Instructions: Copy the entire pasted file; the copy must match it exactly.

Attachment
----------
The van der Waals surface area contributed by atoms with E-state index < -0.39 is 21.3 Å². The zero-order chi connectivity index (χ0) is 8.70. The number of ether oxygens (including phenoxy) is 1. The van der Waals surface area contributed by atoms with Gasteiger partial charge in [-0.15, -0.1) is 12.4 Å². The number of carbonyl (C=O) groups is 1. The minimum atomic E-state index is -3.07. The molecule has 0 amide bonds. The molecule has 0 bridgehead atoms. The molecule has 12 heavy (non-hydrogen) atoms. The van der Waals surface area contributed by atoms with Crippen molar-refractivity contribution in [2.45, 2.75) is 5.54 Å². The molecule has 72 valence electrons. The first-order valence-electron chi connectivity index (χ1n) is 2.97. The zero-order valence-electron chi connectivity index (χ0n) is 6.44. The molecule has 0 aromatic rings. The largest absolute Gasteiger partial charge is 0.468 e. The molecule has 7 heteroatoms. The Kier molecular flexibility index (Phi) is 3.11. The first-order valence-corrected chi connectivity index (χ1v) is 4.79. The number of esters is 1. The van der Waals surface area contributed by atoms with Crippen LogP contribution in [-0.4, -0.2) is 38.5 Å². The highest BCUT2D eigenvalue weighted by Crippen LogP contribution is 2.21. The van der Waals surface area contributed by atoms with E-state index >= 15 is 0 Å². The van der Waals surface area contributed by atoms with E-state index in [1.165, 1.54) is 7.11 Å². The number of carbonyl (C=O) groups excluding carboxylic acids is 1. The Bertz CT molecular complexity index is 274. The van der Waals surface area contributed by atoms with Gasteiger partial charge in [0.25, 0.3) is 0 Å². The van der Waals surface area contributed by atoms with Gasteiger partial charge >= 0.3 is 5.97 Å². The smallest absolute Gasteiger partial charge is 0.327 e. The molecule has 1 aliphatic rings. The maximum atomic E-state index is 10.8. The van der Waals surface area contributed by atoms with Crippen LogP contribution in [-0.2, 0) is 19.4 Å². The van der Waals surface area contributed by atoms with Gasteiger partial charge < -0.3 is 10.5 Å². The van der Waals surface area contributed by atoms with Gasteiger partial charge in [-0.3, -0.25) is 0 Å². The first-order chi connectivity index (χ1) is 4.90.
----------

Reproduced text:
The van der Waals surface area contributed by atoms with E-state index < -0.39 is 21.3 Å². The zero-order chi connectivity index (χ0) is 8.70. The number of ether oxygens (including phenoxy) is 1. The van der Waals surface area contributed by atoms with Gasteiger partial charge in [-0.15, -0.1) is 12.4 Å². The number of carbonyl (C=O) groups is 1. The minimum atomic E-state index is -3.07. The molecule has 0 amide bonds. The molecule has 0 bridgehead atoms. The molecule has 12 heavy (non-hydrogen) atoms. The van der Waals surface area contributed by atoms with Crippen molar-refractivity contribution in [2.45, 2.75) is 5.54 Å². The molecule has 72 valence electrons. The first-order valence-electron chi connectivity index (χ1n) is 2.97. The zero-order valence-electron chi connectivity index (χ0n) is 6.44. The molecule has 0 aromatic rings. The largest absolute Gasteiger partial charge is 0.468 e. The molecule has 7 heteroatoms. The Kier molecular flexibility index (Phi) is 3.11. The first-order valence-corrected chi connectivity index (χ1v) is 4.79. The number of esters is 1. The van der Waals surface area contributed by atoms with Crippen LogP contribution in [-0.4, -0.2) is 38.5 Å². The highest BCUT2D eigenvalue weighted by Crippen LogP contribution is 2.21. The van der Waals surface area contributed by atoms with E-state index >= 15 is 0 Å². The van der Waals surface area contributed by atoms with E-state index in [1.165, 1.54) is 7.11 Å². The number of carbonyl (C=O) groups excluding carboxylic acids is 1. The Bertz CT molecular complexity index is 274. The van der Waals surface area contributed by atoms with Gasteiger partial charge in [0.25, 0.3) is 0 Å². The van der Waals surface area contributed by atoms with Gasteiger partial charge >= 0.3 is 5.97 Å². The smallest absolute Gasteiger partial charge is 0.327 e. The molecule has 1 aliphatic rings. The maximum atomic E-state index is 10.8. The van der Waals surface area contributed by atoms with Crippen LogP contribution in [-0.2, 0) is 19.4 Å². The van der Waals surface area contributed by atoms with Gasteiger partial charge < -0.3 is 10.5 Å². The van der Waals surface area contributed by atoms with Gasteiger partial charge in [-0.3, -0.25) is 0 Å². The first-order chi connectivity index (χ1) is 4.90.